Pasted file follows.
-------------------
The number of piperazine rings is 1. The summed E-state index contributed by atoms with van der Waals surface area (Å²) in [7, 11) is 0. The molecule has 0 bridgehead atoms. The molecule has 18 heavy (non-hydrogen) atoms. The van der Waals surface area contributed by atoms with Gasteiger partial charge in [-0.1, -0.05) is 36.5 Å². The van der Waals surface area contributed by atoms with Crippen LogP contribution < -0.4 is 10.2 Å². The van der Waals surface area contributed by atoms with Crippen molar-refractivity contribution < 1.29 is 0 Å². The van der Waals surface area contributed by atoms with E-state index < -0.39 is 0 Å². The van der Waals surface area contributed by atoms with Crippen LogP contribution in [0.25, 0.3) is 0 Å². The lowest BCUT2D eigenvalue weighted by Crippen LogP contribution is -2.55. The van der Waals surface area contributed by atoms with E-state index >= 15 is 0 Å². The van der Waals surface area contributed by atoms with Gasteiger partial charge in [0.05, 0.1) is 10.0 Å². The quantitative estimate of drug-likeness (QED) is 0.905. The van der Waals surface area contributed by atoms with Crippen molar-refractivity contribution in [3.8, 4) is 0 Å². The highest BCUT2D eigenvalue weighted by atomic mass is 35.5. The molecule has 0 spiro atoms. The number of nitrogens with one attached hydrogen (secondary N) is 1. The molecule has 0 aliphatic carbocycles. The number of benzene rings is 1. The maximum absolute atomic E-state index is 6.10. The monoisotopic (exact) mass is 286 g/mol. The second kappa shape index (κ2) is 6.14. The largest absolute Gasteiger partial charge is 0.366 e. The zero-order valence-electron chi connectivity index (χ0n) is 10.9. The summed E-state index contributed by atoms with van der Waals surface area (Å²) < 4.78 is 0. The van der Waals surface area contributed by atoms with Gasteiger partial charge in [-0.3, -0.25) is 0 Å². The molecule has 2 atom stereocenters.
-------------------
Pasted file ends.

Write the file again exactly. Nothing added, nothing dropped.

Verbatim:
The number of piperazine rings is 1. The summed E-state index contributed by atoms with van der Waals surface area (Å²) in [7, 11) is 0. The molecule has 0 bridgehead atoms. The molecule has 18 heavy (non-hydrogen) atoms. The van der Waals surface area contributed by atoms with Gasteiger partial charge in [-0.1, -0.05) is 36.5 Å². The van der Waals surface area contributed by atoms with Crippen LogP contribution < -0.4 is 10.2 Å². The van der Waals surface area contributed by atoms with Crippen molar-refractivity contribution < 1.29 is 0 Å². The van der Waals surface area contributed by atoms with E-state index < -0.39 is 0 Å². The van der Waals surface area contributed by atoms with Crippen LogP contribution in [0.25, 0.3) is 0 Å². The lowest BCUT2D eigenvalue weighted by Crippen LogP contribution is -2.55. The van der Waals surface area contributed by atoms with E-state index >= 15 is 0 Å². The van der Waals surface area contributed by atoms with Gasteiger partial charge in [0.05, 0.1) is 10.0 Å². The quantitative estimate of drug-likeness (QED) is 0.905. The van der Waals surface area contributed by atoms with Crippen molar-refractivity contribution in [3.8, 4) is 0 Å². The highest BCUT2D eigenvalue weighted by atomic mass is 35.5. The molecule has 0 spiro atoms. The number of nitrogens with one attached hydrogen (secondary N) is 1. The molecule has 0 aliphatic carbocycles. The number of benzene rings is 1. The maximum absolute atomic E-state index is 6.10. The monoisotopic (exact) mass is 286 g/mol. The second kappa shape index (κ2) is 6.14. The largest absolute Gasteiger partial charge is 0.366 e. The zero-order valence-electron chi connectivity index (χ0n) is 10.9. The summed E-state index contributed by atoms with van der Waals surface area (Å²) < 4.78 is 0. The van der Waals surface area contributed by atoms with Gasteiger partial charge in [-0.3, -0.25) is 0 Å². The molecule has 2 atom stereocenters.